Home News ‘No one makes much of an effort to visit’: Should we sell our $2 million home in the Adirondacks and move closer to our son? We say ‘yes.’ Our friends say ‘no’.

‘No one makes much of an effort to visit’: Should we sell our $2 million home in the Adirondacks and move closer to our son? We say ‘yes.’ Our friends say ‘no’.

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We are a retired couple in our 70’s who live in the Adirondacks by a beautiful lake. We have a large house that we are told we can sell for about $2 million.

We love it here, but we’re tired. I am exhausted trying to maintain my home, both maintenance and work. And we worry about what the future holds.

Our only son lives in Connecticut with his two grandchildren and is considering moving there.

But traffic scares us a little. We have been able to spend time with our family, but our kids are about to start college and our son has a very demanding and powerful job that takes up a lot of his time. He also has a social life. We don’t want to interfere and we don’t want to be an obligation to anyone.

We still have friends who are alive and skeptical of our sale, but they live where we don’t want them.

So we are confused. Should I stay in Adirondack until I’m physically stuck and then sell the house?

No one bothers to visit. And everyone groans when I suggest selling, but my son will surely sell when we’re gone.

Money is not an issue, but getting reliable help can be difficult. Any ideas?

signed, Alone in the Adirondacks

big move‘ is a MarketWatch column that looks inside and outside real estate, from searching for a new home to applying for a mortgage.

Questions about buying or selling a home? Want to know where your next move is?Email Arti Swaminathan [email protected].

Dear Alone

First of all, I think I will do my best to move, but go to your own place.

There is no point in living in a huge house with family far away, with no friends and no help in case of an emergency. Driving, traffic, especially as you get older, it can all become a slogan.

It wouldn’t be an “obligation” for my son if he had his own place.

So what to do with the northern house?If you feel like it, here’s an idea: List your home on Airbnb
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Or any other short term rental site renting a smaller one near my son’s house?

Renting a room on Airbnb requires “trusted support”. Because it takes a lot of effort to keep it up to date, like checking in a guest and taking care of maintenance his requests.

Your son seems to be busy, but if he is willing to help, if you can find a way to make it work, such as hiring someone to take care of the place while you are away, you can do this. It seems that you can leave the house as it is. Short term rental, and move to another rental home in Connecticut.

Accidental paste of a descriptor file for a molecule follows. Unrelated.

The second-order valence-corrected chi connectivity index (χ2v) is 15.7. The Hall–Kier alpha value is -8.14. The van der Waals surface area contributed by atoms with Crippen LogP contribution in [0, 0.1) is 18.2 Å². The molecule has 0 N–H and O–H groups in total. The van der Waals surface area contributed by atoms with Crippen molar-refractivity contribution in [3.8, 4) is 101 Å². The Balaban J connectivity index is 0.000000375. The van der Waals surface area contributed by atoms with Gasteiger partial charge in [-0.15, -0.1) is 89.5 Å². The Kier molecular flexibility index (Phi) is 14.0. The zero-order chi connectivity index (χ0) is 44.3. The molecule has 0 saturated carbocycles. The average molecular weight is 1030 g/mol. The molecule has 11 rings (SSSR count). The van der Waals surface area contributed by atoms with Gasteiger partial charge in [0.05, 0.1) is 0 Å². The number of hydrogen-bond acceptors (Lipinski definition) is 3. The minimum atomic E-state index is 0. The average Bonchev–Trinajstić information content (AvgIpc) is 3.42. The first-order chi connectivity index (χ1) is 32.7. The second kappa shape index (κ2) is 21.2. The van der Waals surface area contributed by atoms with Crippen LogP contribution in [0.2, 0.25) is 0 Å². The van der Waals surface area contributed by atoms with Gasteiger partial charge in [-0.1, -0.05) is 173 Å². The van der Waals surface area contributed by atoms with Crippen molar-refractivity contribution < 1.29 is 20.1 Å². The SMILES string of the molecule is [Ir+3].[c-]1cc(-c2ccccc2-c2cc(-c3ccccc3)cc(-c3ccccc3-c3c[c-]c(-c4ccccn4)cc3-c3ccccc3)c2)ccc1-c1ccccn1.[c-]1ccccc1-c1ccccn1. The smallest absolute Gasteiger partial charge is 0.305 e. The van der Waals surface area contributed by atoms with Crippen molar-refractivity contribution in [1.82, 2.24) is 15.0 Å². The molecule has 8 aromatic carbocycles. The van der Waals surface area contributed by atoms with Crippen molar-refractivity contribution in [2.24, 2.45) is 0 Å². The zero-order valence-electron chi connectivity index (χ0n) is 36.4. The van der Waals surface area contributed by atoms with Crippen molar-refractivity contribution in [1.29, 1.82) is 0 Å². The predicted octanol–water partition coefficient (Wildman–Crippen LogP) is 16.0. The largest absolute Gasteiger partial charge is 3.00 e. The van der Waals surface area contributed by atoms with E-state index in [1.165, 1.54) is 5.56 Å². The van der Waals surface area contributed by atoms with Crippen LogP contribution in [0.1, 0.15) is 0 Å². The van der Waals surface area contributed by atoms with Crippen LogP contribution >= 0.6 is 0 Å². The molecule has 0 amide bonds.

Renting a room on Airbnb requires “trusted support”. Because it takes a lot of effort to keep it up to date, like checking in a guest and taking care of maintenance his requests.

If maintaining a short-term rental becomes an issue, consider selling.

You said your son would likely sell it, but assuming you died before him, why would you keep the land and live far away from your son or grandchildren? Are you advising them to hold on longer so they can sell for a higher price?

If so, you’ll have to weigh the quality of life that comes with living close to family versus the cost of aging to a home that’s becoming increasingly difficult to maintain.

Furthermore, you said that after you died, your son was going to sell it anyway.

So I say: Good luck, sell your house, downsize, and get closer to your son.

A basic comparison of average home prices in Zillow
Z.
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Shows that you are likely to find more value in Connecticut.

A typical value for an Adirondack home is $612,500. Jiro Say. The home you live in has increased in value by 31.4% over the past year.

Compare to typical prices for homes in some big cities in Connecticut.

  • Adirondack $612,000

  • Bridgeport $308,000

  • Stanford $623,000

  • New Haven $270,000

Regardless of what you do after selling your home, even if you end up buying or renting a small home, you are likely to make some money from the sale. increase.

Admittedly, the market is tough.

Home sellers are having a harder time finding buyers. They are offering more concessions and lowering list prices as buyers struggle with higher mortgage rates than before.

But it is possible. The Adirondack is a beautiful place and we’re sure there are eager buyers and investors looking to convert to Airbnb.

“Nobody wants to visit,” you say. Let’s change that.

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